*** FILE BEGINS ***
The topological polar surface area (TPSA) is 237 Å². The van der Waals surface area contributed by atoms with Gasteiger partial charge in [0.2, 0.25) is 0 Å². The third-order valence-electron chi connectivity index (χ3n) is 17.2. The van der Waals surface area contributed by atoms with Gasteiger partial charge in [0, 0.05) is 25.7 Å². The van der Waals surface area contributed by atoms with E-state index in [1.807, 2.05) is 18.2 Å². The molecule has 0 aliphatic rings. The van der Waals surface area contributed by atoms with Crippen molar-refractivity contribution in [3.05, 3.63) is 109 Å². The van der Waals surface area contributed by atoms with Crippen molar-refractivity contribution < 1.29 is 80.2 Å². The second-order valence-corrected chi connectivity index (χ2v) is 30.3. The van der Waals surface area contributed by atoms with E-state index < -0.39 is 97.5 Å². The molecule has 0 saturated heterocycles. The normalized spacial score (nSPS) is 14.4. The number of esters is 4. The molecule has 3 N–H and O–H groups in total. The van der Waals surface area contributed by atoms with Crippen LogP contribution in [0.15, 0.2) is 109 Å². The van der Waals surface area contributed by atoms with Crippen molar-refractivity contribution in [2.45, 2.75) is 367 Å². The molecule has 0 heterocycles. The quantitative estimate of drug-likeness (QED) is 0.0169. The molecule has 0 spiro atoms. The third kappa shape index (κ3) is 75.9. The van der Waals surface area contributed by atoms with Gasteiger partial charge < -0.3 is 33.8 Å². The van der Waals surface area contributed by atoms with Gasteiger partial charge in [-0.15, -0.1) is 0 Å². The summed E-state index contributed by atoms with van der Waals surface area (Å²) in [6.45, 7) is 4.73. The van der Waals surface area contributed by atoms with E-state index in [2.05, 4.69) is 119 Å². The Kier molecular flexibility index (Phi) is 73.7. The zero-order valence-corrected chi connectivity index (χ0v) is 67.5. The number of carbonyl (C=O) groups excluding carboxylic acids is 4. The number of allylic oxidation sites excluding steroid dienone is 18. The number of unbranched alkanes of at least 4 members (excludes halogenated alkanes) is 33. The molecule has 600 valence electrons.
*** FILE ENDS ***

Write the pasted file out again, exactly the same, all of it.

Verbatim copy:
The topological polar surface area (TPSA) is 237 Å². The van der Waals surface area contributed by atoms with Gasteiger partial charge in [0.2, 0.25) is 0 Å². The third-order valence-electron chi connectivity index (χ3n) is 17.2. The van der Waals surface area contributed by atoms with Gasteiger partial charge in [0, 0.05) is 25.7 Å². The van der Waals surface area contributed by atoms with E-state index in [1.807, 2.05) is 18.2 Å². The molecule has 0 aliphatic rings. The van der Waals surface area contributed by atoms with Crippen molar-refractivity contribution in [3.05, 3.63) is 109 Å². The van der Waals surface area contributed by atoms with Crippen molar-refractivity contribution < 1.29 is 80.2 Å². The second-order valence-corrected chi connectivity index (χ2v) is 30.3. The van der Waals surface area contributed by atoms with E-state index < -0.39 is 97.5 Å². The molecule has 0 saturated heterocycles. The normalized spacial score (nSPS) is 14.4. The number of esters is 4. The molecule has 3 N–H and O–H groups in total. The van der Waals surface area contributed by atoms with Crippen LogP contribution in [0.15, 0.2) is 109 Å². The van der Waals surface area contributed by atoms with Crippen molar-refractivity contribution in [2.45, 2.75) is 367 Å². The molecule has 0 heterocycles. The quantitative estimate of drug-likeness (QED) is 0.0169. The molecule has 0 spiro atoms. The third kappa shape index (κ3) is 75.9. The van der Waals surface area contributed by atoms with Gasteiger partial charge < -0.3 is 33.8 Å². The van der Waals surface area contributed by atoms with Gasteiger partial charge in [-0.15, -0.1) is 0 Å². The summed E-state index contributed by atoms with van der Waals surface area (Å²) in [6.45, 7) is 4.73. The van der Waals surface area contributed by atoms with E-state index in [2.05, 4.69) is 119 Å². The Kier molecular flexibility index (Phi) is 73.7. The zero-order valence-corrected chi connectivity index (χ0v) is 67.5. The number of carbonyl (C=O) groups excluding carboxylic acids is 4. The number of allylic oxidation sites excluding steroid dienone is 18. The number of unbranched alkanes of at least 4 members (excludes halogenated alkanes) is 33. The molecule has 600 valence electrons.